Photo credit: Harry Furey.
This suggestion is for those riding and those who are not able to ride. I find it surprising how often I have to teach riders how to shorten their reins. Seems easy, right?
First of all, normally one should not shorten the reins by dropping and grabbing the rein with the hand on the same side as the rein – right hand jumps forward or even crawls forward on the right rein to make it shorter. This causes the contact to be dropped and then often grabbed back or at the very least to wobble. One should reach across with the thumb and top finger of one hand, pull the rein through the other hand – taking the rein on top of the thumb and first finger of the opposite hand. And when you shorten the rein your hand should slide forward on the rein. Usually we do not shorten the rein to make it tighter, but to have the hand further forward. The hands should normally be in front of the pommel. If you hold your hands too wide or too low, this will be impossible to do easily. Your hands should be held near each other.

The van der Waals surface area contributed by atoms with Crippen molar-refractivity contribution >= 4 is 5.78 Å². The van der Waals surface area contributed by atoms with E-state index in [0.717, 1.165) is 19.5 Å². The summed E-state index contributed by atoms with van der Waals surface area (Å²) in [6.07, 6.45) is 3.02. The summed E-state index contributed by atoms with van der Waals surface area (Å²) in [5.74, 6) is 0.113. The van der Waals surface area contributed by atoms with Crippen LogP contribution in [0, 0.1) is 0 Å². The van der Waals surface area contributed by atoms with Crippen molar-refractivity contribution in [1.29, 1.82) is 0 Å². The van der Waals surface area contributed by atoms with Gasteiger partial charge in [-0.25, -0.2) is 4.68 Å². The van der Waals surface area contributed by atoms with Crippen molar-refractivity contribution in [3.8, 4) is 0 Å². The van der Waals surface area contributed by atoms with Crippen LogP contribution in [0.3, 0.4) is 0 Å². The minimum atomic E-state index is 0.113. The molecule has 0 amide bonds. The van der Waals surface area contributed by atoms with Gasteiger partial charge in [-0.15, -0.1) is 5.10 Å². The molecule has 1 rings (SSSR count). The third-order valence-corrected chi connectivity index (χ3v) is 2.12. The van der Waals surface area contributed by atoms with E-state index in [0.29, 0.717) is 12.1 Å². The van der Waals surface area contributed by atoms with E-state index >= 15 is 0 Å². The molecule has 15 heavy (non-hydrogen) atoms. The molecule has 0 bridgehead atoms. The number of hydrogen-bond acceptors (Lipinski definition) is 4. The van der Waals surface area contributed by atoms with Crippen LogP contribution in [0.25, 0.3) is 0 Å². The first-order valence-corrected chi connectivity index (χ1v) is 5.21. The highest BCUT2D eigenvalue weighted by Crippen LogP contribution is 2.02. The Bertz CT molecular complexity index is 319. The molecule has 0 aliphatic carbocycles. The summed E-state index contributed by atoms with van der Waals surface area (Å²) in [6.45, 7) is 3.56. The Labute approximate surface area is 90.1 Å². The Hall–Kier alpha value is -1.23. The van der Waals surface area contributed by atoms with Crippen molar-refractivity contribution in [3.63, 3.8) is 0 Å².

So my challenge to you is to play with shortening your reins and think carefully about what he horse feels on his mouth; remember the bit at the end of your reins lies on his bare gums. He should not know you are shortening your reins. Those of you in the house, get some narrow belts or twine or reins if you have them, and have someone else hold one end, or tie them to the back of a chair. Now see if you can shorten the reins without the other person feeling it or having the reins get looser or tighter as you do it.
As I was looking for a video to share I was surprised to find people telling you to shorten the reins the way I tell you NOT to – and you can see in the videos how the contact gets tighter and looser as they do it.
This one explains it the way I think you should shorten your reins: https://www.youtube.com/watch?v=TUCvR0gIR5E.